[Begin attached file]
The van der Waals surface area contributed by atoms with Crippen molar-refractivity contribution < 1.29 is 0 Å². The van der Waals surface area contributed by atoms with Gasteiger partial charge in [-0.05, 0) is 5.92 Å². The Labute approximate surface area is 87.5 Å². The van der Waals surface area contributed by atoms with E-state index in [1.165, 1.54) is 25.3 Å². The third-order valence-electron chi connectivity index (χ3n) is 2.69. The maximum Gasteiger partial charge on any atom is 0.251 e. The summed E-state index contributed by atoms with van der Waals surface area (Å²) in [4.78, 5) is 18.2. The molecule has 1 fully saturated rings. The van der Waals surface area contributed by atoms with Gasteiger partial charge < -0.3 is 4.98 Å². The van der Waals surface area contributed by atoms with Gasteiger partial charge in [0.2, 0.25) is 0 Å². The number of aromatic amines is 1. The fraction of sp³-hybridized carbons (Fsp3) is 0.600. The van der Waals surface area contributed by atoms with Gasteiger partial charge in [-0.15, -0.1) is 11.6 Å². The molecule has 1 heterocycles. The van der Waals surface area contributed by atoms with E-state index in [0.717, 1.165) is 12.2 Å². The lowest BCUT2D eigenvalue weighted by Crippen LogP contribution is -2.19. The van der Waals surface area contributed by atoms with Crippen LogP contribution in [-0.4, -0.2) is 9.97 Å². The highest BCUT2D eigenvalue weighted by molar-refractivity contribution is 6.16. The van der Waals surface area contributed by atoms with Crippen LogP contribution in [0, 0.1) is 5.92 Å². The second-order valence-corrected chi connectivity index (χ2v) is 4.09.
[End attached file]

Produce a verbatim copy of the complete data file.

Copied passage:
The van der Waals surface area contributed by atoms with Crippen molar-refractivity contribution < 1.29 is 0 Å². The van der Waals surface area contributed by atoms with Gasteiger partial charge in [-0.05, 0) is 5.92 Å². The Labute approximate surface area is 87.5 Å². The van der Waals surface area contributed by atoms with E-state index in [1.165, 1.54) is 25.3 Å². The third-order valence-electron chi connectivity index (χ3n) is 2.69. The maximum Gasteiger partial charge on any atom is 0.251 e. The summed E-state index contributed by atoms with van der Waals surface area (Å²) in [4.78, 5) is 18.2. The molecule has 1 fully saturated rings. The van der Waals surface area contributed by atoms with Gasteiger partial charge < -0.3 is 4.98 Å². The van der Waals surface area contributed by atoms with Gasteiger partial charge in [0.2, 0.25) is 0 Å². The number of aromatic amines is 1. The fraction of sp³-hybridized carbons (Fsp3) is 0.600. The van der Waals surface area contributed by atoms with Gasteiger partial charge in [-0.15, -0.1) is 11.6 Å². The molecule has 1 heterocycles. The van der Waals surface area contributed by atoms with E-state index in [0.717, 1.165) is 12.2 Å². The lowest BCUT2D eigenvalue weighted by Crippen LogP contribution is -2.19. The van der Waals surface area contributed by atoms with Crippen LogP contribution in [-0.4, -0.2) is 9.97 Å². The highest BCUT2D eigenvalue weighted by molar-refractivity contribution is 6.16. The van der Waals surface area contributed by atoms with Crippen LogP contribution in [0, 0.1) is 5.92 Å². The second-order valence-corrected chi connectivity index (χ2v) is 4.09.